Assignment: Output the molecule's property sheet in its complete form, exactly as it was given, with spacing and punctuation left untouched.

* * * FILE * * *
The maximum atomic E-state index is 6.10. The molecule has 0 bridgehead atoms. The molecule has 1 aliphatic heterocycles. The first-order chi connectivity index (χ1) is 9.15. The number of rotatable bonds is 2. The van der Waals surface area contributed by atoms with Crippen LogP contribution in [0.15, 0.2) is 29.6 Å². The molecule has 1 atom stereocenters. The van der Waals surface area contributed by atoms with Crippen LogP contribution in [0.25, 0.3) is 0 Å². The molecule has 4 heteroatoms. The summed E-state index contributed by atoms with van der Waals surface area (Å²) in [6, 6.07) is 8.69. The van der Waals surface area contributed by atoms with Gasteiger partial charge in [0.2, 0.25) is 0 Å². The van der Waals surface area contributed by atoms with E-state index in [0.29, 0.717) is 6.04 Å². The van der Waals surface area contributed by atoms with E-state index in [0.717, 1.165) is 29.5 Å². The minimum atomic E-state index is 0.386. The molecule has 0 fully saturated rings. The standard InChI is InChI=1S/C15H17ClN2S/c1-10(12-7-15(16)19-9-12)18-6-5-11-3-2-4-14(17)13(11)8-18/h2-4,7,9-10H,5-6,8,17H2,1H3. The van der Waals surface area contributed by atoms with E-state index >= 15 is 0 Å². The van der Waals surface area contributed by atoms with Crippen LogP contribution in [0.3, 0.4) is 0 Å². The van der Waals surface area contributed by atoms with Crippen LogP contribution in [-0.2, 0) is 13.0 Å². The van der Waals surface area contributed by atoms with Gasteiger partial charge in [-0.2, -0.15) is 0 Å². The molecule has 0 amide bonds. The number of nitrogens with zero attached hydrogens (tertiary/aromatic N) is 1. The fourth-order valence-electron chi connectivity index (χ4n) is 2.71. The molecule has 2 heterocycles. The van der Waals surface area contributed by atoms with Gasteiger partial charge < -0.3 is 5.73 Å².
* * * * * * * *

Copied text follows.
The maximum atomic E-state index is 6.10. The molecule has 0 bridgehead atoms. The molecule has 1 aliphatic heterocycles. The first-order chi connectivity index (χ1) is 9.15. The number of rotatable bonds is 2. The van der Waals surface area contributed by atoms with Crippen LogP contribution in [0.15, 0.2) is 29.6 Å². The molecule has 1 atom stereocenters. The van der Waals surface area contributed by atoms with Crippen LogP contribution in [0.25, 0.3) is 0 Å². The molecule has 4 heteroatoms. The summed E-state index contributed by atoms with van der Waals surface area (Å²) in [6, 6.07) is 8.69. The van der Waals surface area contributed by atoms with Gasteiger partial charge in [0.2, 0.25) is 0 Å². The van der Waals surface area contributed by atoms with E-state index in [0.29, 0.717) is 6.04 Å². The van der Waals surface area contributed by atoms with E-state index in [0.717, 1.165) is 29.5 Å². The minimum atomic E-state index is 0.386. The molecule has 0 fully saturated rings. The standard InChI is InChI=1S/C15H17ClN2S/c1-10(12-7-15(16)19-9-12)18-6-5-11-3-2-4-14(17)13(11)8-18/h2-4,7,9-10H,5-6,8,17H2,1H3. The van der Waals surface area contributed by atoms with E-state index >= 15 is 0 Å². The van der Waals surface area contributed by atoms with Crippen LogP contribution in [0.3, 0.4) is 0 Å². The van der Waals surface area contributed by atoms with Crippen LogP contribution in [-0.2, 0) is 13.0 Å². The van der Waals surface area contributed by atoms with Gasteiger partial charge in [-0.2, -0.15) is 0 Å². The molecule has 0 amide bonds. The number of nitrogens with zero attached hydrogens (tertiary/aromatic N) is 1. The fourth-order valence-electron chi connectivity index (χ4n) is 2.71. The molecule has 2 heterocycles. The van der Waals surface area contributed by atoms with Gasteiger partial charge < -0.3 is 5.73 Å².